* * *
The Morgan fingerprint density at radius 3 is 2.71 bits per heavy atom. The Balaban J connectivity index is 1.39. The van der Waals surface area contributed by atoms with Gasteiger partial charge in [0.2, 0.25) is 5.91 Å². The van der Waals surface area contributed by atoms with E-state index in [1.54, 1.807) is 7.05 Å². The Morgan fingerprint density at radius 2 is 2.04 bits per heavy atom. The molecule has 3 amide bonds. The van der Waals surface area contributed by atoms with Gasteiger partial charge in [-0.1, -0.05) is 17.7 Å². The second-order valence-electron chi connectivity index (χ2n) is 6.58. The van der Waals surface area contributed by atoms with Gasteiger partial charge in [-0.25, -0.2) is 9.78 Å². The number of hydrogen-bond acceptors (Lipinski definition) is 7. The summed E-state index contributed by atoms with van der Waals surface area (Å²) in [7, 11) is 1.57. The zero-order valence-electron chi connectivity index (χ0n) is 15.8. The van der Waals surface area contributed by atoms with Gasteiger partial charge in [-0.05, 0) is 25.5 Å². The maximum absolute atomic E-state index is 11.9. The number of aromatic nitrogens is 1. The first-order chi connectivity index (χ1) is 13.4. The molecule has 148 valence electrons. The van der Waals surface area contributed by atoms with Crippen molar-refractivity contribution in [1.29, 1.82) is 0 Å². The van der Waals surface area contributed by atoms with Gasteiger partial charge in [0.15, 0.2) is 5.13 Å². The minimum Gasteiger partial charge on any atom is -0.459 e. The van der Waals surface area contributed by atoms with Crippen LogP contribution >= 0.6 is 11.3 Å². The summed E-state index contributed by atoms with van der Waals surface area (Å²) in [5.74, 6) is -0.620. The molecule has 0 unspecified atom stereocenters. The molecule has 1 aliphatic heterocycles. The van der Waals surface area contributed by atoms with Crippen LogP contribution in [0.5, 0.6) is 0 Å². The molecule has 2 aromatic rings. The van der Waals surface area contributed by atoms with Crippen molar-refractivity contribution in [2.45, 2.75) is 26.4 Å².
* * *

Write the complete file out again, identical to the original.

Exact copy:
The Morgan fingerprint density at radius 3 is 2.71 bits per heavy atom. The Balaban J connectivity index is 1.39. The van der Waals surface area contributed by atoms with Gasteiger partial charge in [0.2, 0.25) is 5.91 Å². The van der Waals surface area contributed by atoms with E-state index in [1.54, 1.807) is 7.05 Å². The Morgan fingerprint density at radius 2 is 2.04 bits per heavy atom. The molecule has 3 amide bonds. The van der Waals surface area contributed by atoms with Gasteiger partial charge in [-0.1, -0.05) is 17.7 Å². The second-order valence-electron chi connectivity index (χ2n) is 6.58. The van der Waals surface area contributed by atoms with Gasteiger partial charge in [-0.25, -0.2) is 9.78 Å². The number of hydrogen-bond acceptors (Lipinski definition) is 7. The summed E-state index contributed by atoms with van der Waals surface area (Å²) in [7, 11) is 1.57. The zero-order valence-electron chi connectivity index (χ0n) is 15.8. The van der Waals surface area contributed by atoms with Gasteiger partial charge in [-0.05, 0) is 25.5 Å². The maximum absolute atomic E-state index is 11.9. The number of aromatic nitrogens is 1. The first-order chi connectivity index (χ1) is 13.4. The molecule has 148 valence electrons. The van der Waals surface area contributed by atoms with Crippen molar-refractivity contribution in [1.29, 1.82) is 0 Å². The van der Waals surface area contributed by atoms with Gasteiger partial charge in [0.15, 0.2) is 5.13 Å². The minimum Gasteiger partial charge on any atom is -0.459 e. The van der Waals surface area contributed by atoms with Crippen LogP contribution >= 0.6 is 11.3 Å². The summed E-state index contributed by atoms with van der Waals surface area (Å²) in [5.74, 6) is -0.620. The molecule has 0 unspecified atom stereocenters. The molecule has 1 aliphatic heterocycles. The van der Waals surface area contributed by atoms with Crippen LogP contribution in [0.5, 0.6) is 0 Å². The molecule has 2 aromatic rings. The van der Waals surface area contributed by atoms with Crippen molar-refractivity contribution in [2.45, 2.75) is 26.4 Å².